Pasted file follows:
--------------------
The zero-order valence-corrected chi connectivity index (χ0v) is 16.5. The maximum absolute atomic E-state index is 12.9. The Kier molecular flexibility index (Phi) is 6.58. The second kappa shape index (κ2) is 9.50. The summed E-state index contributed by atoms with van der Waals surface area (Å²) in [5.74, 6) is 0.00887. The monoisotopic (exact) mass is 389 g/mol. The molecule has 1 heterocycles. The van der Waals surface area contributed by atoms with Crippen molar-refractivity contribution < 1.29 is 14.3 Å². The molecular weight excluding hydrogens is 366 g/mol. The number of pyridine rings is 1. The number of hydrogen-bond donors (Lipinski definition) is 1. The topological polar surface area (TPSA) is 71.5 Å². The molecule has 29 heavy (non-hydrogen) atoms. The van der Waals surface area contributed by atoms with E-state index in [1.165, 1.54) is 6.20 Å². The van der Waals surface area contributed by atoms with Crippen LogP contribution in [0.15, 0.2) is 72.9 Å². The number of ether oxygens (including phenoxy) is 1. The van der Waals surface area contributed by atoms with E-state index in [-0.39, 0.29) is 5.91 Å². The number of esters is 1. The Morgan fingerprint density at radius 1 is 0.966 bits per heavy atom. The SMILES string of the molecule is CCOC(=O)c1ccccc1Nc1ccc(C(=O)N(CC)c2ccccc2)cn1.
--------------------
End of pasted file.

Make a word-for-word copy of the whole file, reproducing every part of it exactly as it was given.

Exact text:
The zero-order valence-corrected chi connectivity index (χ0v) is 16.5. The maximum absolute atomic E-state index is 12.9. The Kier molecular flexibility index (Phi) is 6.58. The second kappa shape index (κ2) is 9.50. The summed E-state index contributed by atoms with van der Waals surface area (Å²) in [5.74, 6) is 0.00887. The monoisotopic (exact) mass is 389 g/mol. The molecule has 1 heterocycles. The van der Waals surface area contributed by atoms with Crippen molar-refractivity contribution < 1.29 is 14.3 Å². The molecular weight excluding hydrogens is 366 g/mol. The number of pyridine rings is 1. The number of hydrogen-bond donors (Lipinski definition) is 1. The topological polar surface area (TPSA) is 71.5 Å². The molecule has 29 heavy (non-hydrogen) atoms. The van der Waals surface area contributed by atoms with E-state index in [1.165, 1.54) is 6.20 Å². The van der Waals surface area contributed by atoms with Crippen LogP contribution in [0.15, 0.2) is 72.9 Å². The number of ether oxygens (including phenoxy) is 1. The van der Waals surface area contributed by atoms with E-state index in [-0.39, 0.29) is 5.91 Å². The number of esters is 1. The Morgan fingerprint density at radius 1 is 0.966 bits per heavy atom. The SMILES string of the molecule is CCOC(=O)c1ccccc1Nc1ccc(C(=O)N(CC)c2ccccc2)cn1.